AUC 95% CI SE p-value
Laboratory method        
 ONSD (right) 0.632 0.414–0.850 0.11 0.282
 ONSD (left) 0.733 0.533–0.932 0.10 0.058
POC method        
 ONSD (right) 0.519 0.357–0.681 0.083 0.817
 ONSD (left) 0.538 0.380–0.696 0.080 0.643
ONSD, optic nerve sheath diameter; POC, point of care
Table 6: Correlation of ONSD with change in sodium level
Correlation of change in sodium level with Correlation coefficient p-value
ONSD (right) −0.097 0.653
ONSD (left) 0.014 0.948

Fig. 3: Correlation between change in ONSD and sodium level before and after treatment

DISCUSSION

The ONSD failed to predict the sodium level measured by both laboratory and POC methods. The change in sodium level was not correlated with ONSD. The mean age of the patients was 58 years. This is similar to a study in India by Padhi et al. where the mean age of the participants admitted to the intensive care unit was 60 years.23 But the mean age of the patients was 74 years in a study conducted in Sweden.1 Most of the patients were having altered sensorium and vomiting in our study, but a study by Babaliche et al. found vomiting, confusion, and seizures were the most common presenting complaints.24 Neurological symptoms such as dysarthria, motor function deficits, sensory loss, convulsions, vertigo, balance disorder, and headache followed by fatigue and abdominal pain were the main presenting symptoms in a study conducted by Olsson et al.1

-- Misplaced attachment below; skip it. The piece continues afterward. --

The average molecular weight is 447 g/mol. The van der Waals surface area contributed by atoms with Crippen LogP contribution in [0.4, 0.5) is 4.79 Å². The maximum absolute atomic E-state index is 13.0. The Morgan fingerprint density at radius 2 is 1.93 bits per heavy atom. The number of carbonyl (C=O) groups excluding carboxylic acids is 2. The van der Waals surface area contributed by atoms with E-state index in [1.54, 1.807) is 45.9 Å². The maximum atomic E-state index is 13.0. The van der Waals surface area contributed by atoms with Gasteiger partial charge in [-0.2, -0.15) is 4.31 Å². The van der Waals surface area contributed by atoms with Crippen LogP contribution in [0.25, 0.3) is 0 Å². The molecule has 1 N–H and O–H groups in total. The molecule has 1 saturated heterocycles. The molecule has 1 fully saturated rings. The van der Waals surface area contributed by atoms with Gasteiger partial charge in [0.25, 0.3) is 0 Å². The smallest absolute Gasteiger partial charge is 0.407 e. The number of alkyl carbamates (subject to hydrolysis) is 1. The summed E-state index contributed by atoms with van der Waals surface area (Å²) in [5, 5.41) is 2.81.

In a study by Demir et al., the ONSD was greater in patients with hyponatremia. In the pretreatment period, the mean ONSD of symptomatic hyponatremia patients was significantly greater than that of asymptomatic patients. The ONSD decreased significantly with the treatment of hyponatremia. They had not assessed symptomatic improvement during the treatment and not measured the sodium levels at the completion of treatment.4

There was a statistically significant change in the ONSD at presentation to after-treatment of sodium level in our study. The RASS and GCS showed a statistically significant change from before treatment to after treatment of hyponatremia. The blood sugar and urea were within the normal range in our study. So, it was not affecting the sodium level and the correction factor was not required.25 Non-optimal correction especially under-correction (<6 mEq/L at 24th hour) of sodium has increased mortality in patients with severe hyponatremia.26 We have corrected the sodium level optimally. There is a strong correlation between sodium levels measured by the POC and laboratory methods.27 We have discharged the patients based on sodium levels measured by POC and clinical improvement.

The median hospital length of stay was 26.5 hours in our study. But in a study by Olsson et al., it was 7 days (IQR: 4.0–10.8) for the patients having sodium levels <120 mmol/L.1 The median length of stay was 5 days in a retrospective study of profound hyponatremia patients.28

Strength and Limitation

To the best of our knowledge, this was the first study on the change of ONSD in relation to the correction of hyponatremia. This was a single-center study. The patients were not differentiated as acute or chronic hyponatremia.

CONCLUSION

The ONSD failed to predict the sodium level in patients with hyponatremia during the correction. The change in ONSD did not correlate with the change in sodium level. So, the ONSD cannot be used as a guide for correcting hyponatremia.

ORCID

Sanjeed Uttanganakam https://orcid.org/0000-0002-2322-5400

Upendra Hansda https://orcid.org/0000-0002-5703-4135

Sangeeta Sahoo https://orcid.org/0000-0003-2836-6357

Ijas Muhammed Shaji https://orcid.org/0000-0001-6338-2892

Satyabrata Guru https://orcid.org/0000-0002-4547-5232

Nitish Topno https://orcid.org/0000-0002-2664-9014

Nishit Kumar Sahoo https://orcid.org/0000-0002-2491-8065